Written by Ron Marz
Art by Kenneth Rocafort
Colors by Sunny Cho
Letters by Troy Peteri
Published by Top Cow
Review by Lan Pitts
Click here for the preview
"My name is Carin Taylor. Carin with a C instead of a K and an I instead of an E in case you were wondering. Or you can just call me Velocity. I run fast."
There are very few mainstream books out on the market that features a hero without a city to save, without a love interest, without a sidekick, without having to worry about a secret identity, without worrying about holding a job outside your superhero one...yeah, you get the picture. Yet here is Velocity in her own mini-series, and in this first issue at least, it truly is a solo book. It's her against the bad guys. No back up from Cyberforce (not to say they won't show up later in the series) and you really get the feeling it's her against all odds.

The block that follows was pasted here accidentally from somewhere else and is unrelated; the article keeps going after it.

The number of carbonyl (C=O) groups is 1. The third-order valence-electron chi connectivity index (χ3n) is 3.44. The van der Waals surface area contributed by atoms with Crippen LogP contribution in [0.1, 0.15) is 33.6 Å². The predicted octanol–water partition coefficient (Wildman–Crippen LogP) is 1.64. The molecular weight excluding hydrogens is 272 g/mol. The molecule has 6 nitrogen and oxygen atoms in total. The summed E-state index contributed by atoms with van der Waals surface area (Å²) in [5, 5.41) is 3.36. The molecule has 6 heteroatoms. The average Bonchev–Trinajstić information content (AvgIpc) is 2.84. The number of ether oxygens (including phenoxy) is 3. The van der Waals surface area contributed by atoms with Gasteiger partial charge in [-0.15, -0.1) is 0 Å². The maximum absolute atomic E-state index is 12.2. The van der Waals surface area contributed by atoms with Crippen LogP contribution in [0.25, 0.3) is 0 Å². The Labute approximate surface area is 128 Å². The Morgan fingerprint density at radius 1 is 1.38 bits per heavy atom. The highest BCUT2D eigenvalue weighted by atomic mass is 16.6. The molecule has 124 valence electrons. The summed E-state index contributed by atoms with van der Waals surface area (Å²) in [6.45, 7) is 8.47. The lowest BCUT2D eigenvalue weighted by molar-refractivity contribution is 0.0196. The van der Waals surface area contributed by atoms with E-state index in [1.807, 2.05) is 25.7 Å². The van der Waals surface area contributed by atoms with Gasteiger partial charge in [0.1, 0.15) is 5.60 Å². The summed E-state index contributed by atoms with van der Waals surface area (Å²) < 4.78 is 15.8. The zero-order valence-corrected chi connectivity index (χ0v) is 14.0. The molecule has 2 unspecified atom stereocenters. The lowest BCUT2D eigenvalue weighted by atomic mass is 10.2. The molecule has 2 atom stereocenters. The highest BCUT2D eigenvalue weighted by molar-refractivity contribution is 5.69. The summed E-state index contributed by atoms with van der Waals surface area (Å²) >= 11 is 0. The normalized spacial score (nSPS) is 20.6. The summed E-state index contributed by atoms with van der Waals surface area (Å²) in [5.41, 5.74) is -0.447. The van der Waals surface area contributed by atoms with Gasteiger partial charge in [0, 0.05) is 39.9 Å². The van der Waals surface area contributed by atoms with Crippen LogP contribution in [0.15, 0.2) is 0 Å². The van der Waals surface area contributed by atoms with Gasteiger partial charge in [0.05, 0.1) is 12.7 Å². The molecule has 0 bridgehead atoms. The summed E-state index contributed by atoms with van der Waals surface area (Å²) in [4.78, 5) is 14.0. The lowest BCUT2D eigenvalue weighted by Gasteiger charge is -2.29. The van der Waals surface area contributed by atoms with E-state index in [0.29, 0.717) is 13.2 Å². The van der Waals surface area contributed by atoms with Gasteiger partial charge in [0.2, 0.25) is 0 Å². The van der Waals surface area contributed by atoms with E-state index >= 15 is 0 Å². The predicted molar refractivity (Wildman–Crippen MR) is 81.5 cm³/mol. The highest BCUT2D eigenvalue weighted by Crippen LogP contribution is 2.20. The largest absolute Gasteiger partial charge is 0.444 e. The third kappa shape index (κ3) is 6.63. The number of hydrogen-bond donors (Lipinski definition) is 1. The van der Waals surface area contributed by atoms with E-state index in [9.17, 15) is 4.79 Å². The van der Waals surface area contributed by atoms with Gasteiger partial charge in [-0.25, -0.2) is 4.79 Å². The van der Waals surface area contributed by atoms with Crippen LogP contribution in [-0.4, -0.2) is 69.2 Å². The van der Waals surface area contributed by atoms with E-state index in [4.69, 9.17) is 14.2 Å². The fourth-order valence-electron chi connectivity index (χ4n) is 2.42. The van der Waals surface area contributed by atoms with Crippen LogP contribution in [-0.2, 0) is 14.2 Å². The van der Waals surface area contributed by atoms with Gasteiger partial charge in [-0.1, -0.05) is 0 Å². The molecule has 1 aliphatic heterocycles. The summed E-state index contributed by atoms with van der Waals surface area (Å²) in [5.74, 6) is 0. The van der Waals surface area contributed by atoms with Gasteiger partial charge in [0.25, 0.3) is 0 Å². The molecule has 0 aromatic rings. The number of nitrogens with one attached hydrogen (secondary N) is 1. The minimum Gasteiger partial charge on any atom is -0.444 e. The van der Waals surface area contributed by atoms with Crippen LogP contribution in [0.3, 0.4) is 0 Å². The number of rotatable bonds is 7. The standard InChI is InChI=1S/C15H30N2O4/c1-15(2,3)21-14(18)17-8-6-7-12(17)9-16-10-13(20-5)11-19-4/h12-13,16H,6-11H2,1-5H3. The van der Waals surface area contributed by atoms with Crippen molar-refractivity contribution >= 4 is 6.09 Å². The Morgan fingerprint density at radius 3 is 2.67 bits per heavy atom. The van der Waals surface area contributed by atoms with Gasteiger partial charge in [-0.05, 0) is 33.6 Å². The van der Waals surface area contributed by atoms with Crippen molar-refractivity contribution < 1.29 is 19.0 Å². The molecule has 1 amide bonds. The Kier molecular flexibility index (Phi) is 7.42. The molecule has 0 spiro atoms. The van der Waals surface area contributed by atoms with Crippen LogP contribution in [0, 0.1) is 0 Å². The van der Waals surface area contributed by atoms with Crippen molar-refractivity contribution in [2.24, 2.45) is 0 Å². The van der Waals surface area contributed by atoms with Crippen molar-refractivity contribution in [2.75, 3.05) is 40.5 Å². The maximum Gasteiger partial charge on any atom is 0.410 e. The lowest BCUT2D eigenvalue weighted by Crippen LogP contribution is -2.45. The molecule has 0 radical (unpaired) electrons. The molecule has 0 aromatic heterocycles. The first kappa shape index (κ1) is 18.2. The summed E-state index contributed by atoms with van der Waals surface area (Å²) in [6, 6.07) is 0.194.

Right off the bat, you'll notice Kenneth Rocafort's stylish and kinetic style with a glorious spread at the beginning. that pretty much sets the bar for what you are to expect in this issue. It's fast, fun and exciting. Now, I have little to no knowledge of the character, I think I may have one or two Cyberforce comics somewhere, but writer Ron Marz excelled in giving me a good idea who Carin/Velocity is and her purpose, all the while setting up the frame of the five-issue mini-series. Essentially, take an episode of "24" and put it in the world of Top Cow superheroics, and there you have it.
Since Velocity isn't exactly a household name or even that well-known, Marz uses heavy inner monologue to get the character across. We get a sense of who she is and what she's about. Also, because of her lacking a supporting cast of any kind, all of our attention is on her and her thoughts. Of course with lots of inner monologue boxes on the page, you would think it would a distraction, but letterer Troy Peteri does an amazing job of making sure nothing gets lost or buried and goes with the flow of Rocafort's art. Sunny Cho's colors are striking but again, not distracting from what is going on in the story.
Simply put, pick this up. Top Cow has a slew of talent in their ranks and this book proves they can hang with the best of them.